Upon his first matriculating, Edgar Poe was assigned a room on the “West side of the Lawn” from which he soon afterwards removed, for what cause is not known, to room number 13 West Range, the chamber which is now known at the University of Virginia as “Poe’s Room,” being kept vacant and sacred to his memory. The story that Poe first [page 126:] roomed with one Miles George and soon afterwards fought with him, the quarrel being the occasion of Poe’s move, is now known to be untrue.(213) He did, it seems, have a fist fight with young George, with the usual result of a closer friendship between them, but there are no records of his ever having a roommate, and at number 13 West Range he certainly roomed alone.

Poe’s room was pleasantly situated under the second arch to the left, from the walk that divides the west dormitory arcades. It was a combined study and sleeping apartment, about fifteen by twenty feet, with a latticed and a solid door opening out upon the arcade, from which there was then a distant view of the Ragged Mountains. One window looked to the rear over a lawn, then, it seems, used as a wood yard. There was a mantelpiece and a small open fire place.(214)

Here the young poet undoubtedly passed most of his time while at the University, held his long remembered readings and parties, and wrote home the pathetic letters to his family, and those beseeching lover’s complaints and declarations which little Elmira never saw, — or saw too late.(215) The room is dark; it is on a level with the ground, and has in common with other dormitories at the University of Virginia, a quaint, but rather cell-like and faintly melancholy air. In the winter it could not have been anything but cold. The heating arrangements of the time, and of many Southern homes and institutions even to-day, are constructed with an eye to the long Summer, and seem to ignore the Winter and late Fall. Of other facilities there were none. The architects of the period were engrossed with the facades of the ancients, but the baths of Caracalla remained, as in the middle ages, unstudied and unknown.(216)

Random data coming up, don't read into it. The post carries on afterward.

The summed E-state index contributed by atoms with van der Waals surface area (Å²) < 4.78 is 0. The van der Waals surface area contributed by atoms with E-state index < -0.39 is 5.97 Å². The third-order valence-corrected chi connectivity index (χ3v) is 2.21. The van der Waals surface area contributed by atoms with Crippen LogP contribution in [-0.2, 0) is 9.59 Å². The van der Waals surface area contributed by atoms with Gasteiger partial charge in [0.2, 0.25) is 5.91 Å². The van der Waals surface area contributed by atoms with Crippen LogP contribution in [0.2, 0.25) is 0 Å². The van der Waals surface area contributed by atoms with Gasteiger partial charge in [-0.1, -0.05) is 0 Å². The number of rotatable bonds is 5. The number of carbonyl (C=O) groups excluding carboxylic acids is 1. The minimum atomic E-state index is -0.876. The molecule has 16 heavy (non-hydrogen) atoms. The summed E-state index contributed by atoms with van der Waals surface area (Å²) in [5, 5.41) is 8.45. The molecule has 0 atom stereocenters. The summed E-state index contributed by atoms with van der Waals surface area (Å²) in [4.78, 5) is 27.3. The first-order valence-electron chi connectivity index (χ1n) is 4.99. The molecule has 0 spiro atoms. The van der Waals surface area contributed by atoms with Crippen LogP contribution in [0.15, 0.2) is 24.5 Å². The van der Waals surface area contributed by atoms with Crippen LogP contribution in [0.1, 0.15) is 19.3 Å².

From the mass of records and reminiscences now available it is possible to reconstruct, with some degree of accuracy, the character of the life and even the daily routine of the students while Edgar Allan Poe was in “cap and gown,” a medieval idea which, by the way, America had not then adopted.

Poe was awakened every morning, probably about half-past five, by [page 126:] William Wertenbaker, secretary to the Faculty, Librarian and general factotum, whose duty it was to see that the students were up, dressed and ready for work. There were probably some sort of hurried ablutions, and then a rush for breakfast to some boarding-house nearby, followed, in Poe’s case, by early morning recitations. His schedule shows that these fell between the hours of seven and nine A.M., and that his course consisted of lectures in Latin, Greek, French, Spanish and Italian.(211) One of his classmates, remembering these occasions, afterward described Poe, “as having been an excellent French and Latin scholar; he could read and speak both languages with great ease, although he could hardly be said to have known either language thoroughly. Greek he read indifferently. Time and again he would enter into the lecture room (Pavilion V, or Pavilion VI where Professors Long and Blaettermann lived) utterly unprepared to recite if called upon. But his brain was so active and his memory so excellent, that only a few moment’s study was necessary, and then he was ready to make the best recitation in the class. To have an opportunity of ‘reading ahead ‘ . . . was all that Poe desired when unprepared. As a consequence of this wonderful faculty he was able to maintain a very high position in his classes, and win for himself the admiration, but more often the envy of his fellow students.”(217) In this account there is an indication of a certain superficial cast to Poe’s learning which agrees well with his immense affectation of it in later times. Tradition has it that the classes of young Dr. Blaettermann, who had come to the University via London, with a pleasant English bride, were particularly lively. The doctor’s strong German accent, penchant for puns, and inability to keep order, brought about, it seems, some memorable and amusing scenes which Poe must have witnessed but does not seem to have taken an active part in. Indeed, both his scholastic and disciplinary records were officially excellent. The University minute books yield these items:

At a meeting of the Faculty, December 15th, 1826, —